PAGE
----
Polar Bear

Polar Bear, a distant mirage in the stars and clouds, strong nobel protector in those magic hours of bedtime stories, books, documentaries, legends. Slow luel of winter gazing, snow pouncing cubs, little tummies. I look down at the pink nose on a ballerina bear I just bought for my niece on her first Christmas. I touch the bleached, manufactured fur, then the dainty lace to-to around the belly, so much joy, such fun in the beady eyes of the princess bear.

But there is a fading light, a low weight pulling my heart down for the real life of the bear- out there. Struggling right now and desperate to survive, to feed her young, to brave the waters, to face the ever changing world without the security of traditions, protection, or habitat. Vast ice sheets, arctic winds. Large padded footprints in the snow shoveling out holes, sniffing, swimming, all to just try and eat.

Miles across frozen lands, now those paws a lifeboat paddling endlessly through broken unstable ice sheets separating as fast as the soap bubbles in my kitchen sink. The white snout black nose struggles to stay above water. Like all the years before, she paddles in anticipation, the ice will be there, it is there, but it is not.  There is no icy white ridge. Deep, hopeful eyes search the top blue waters, the black waters, where the ripple is quiet, and the distance between life and death are the same in each moment, each stride, each breath.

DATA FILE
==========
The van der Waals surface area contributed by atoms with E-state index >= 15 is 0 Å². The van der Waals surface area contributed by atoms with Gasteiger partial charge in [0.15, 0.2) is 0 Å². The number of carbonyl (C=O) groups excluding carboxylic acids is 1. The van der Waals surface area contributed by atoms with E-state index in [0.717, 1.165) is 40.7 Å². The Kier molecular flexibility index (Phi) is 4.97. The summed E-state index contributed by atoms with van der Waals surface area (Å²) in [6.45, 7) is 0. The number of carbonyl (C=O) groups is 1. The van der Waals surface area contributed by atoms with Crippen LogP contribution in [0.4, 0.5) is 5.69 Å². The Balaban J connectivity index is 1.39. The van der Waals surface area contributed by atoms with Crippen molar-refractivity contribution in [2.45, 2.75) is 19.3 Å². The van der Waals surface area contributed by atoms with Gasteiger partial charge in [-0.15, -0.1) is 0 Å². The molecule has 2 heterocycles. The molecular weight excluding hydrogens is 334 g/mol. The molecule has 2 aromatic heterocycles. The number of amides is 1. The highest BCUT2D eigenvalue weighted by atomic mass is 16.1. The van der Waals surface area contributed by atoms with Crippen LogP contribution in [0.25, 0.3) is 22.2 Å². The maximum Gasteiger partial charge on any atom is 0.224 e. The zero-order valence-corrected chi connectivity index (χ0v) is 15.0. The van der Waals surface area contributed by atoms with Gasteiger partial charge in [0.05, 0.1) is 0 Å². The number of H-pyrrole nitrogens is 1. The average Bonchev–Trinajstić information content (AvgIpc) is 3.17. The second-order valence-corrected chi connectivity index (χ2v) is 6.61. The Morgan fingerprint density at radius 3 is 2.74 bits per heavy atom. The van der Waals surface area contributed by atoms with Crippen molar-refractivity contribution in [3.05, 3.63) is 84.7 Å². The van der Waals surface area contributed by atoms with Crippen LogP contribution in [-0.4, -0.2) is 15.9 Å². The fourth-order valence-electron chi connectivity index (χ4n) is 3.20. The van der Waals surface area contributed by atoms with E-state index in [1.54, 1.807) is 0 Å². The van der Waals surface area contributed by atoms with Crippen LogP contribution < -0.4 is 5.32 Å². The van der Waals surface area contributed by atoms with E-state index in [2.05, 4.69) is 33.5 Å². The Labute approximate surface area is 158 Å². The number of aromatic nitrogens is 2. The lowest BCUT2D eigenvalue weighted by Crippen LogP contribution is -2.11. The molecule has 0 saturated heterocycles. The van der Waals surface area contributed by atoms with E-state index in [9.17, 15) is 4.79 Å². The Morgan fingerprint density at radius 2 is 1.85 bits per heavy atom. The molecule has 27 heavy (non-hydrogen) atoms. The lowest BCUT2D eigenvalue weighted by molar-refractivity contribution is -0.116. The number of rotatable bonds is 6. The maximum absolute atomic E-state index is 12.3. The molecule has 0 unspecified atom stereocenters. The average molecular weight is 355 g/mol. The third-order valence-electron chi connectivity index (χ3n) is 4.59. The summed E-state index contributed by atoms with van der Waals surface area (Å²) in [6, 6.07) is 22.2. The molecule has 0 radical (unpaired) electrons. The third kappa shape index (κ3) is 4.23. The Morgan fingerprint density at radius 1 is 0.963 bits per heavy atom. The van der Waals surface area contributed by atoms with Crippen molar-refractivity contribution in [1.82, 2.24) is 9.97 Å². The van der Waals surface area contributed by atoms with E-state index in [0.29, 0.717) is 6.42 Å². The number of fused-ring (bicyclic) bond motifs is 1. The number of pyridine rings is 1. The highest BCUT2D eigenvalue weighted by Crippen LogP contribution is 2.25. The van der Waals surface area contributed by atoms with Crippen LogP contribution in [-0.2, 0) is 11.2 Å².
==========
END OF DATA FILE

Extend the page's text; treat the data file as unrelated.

I take my time scrubbing the dishes, feeling the hot water run cold over my hands. I lift the drain, watch the water swirl down. The Polar Bear. The great white hero of imaginations, the dreamy wishes and moon dances sink down into icy depths of the unknown. Exhaustion pulls her down without ever knowing why great civilizations sentence her to such a death. The search dims in her eyes, the muscles stop. Her snout points higher to the sky in a great outward surge of air, and spit, and water. Legs fail and the innocent symbol of strength fades deep into the dark sea. The nose goes under, white fur sinks into the abyss, dead, cold beneath the light fading up, and gone.

I go to wrap the stuffed polar bear in pretty paper and think of my nieces gurgles, laughs, and smiles when she holds the little bear to her face. Her innocence like the polar bear cubs starting to find their place in the world with a gentle tumble down snow embankments and across the worn out terrain, trying to survive in the world with so much against them. I hope my niece won’t have to fight for her rights to survive, for air, for food, for land, or feel sunk, drowned by the lack of caring hearts in the world. I hope someday my niece will be able to see one of the giant legendary Polar Bears in the wild- and smile a grateful smile.

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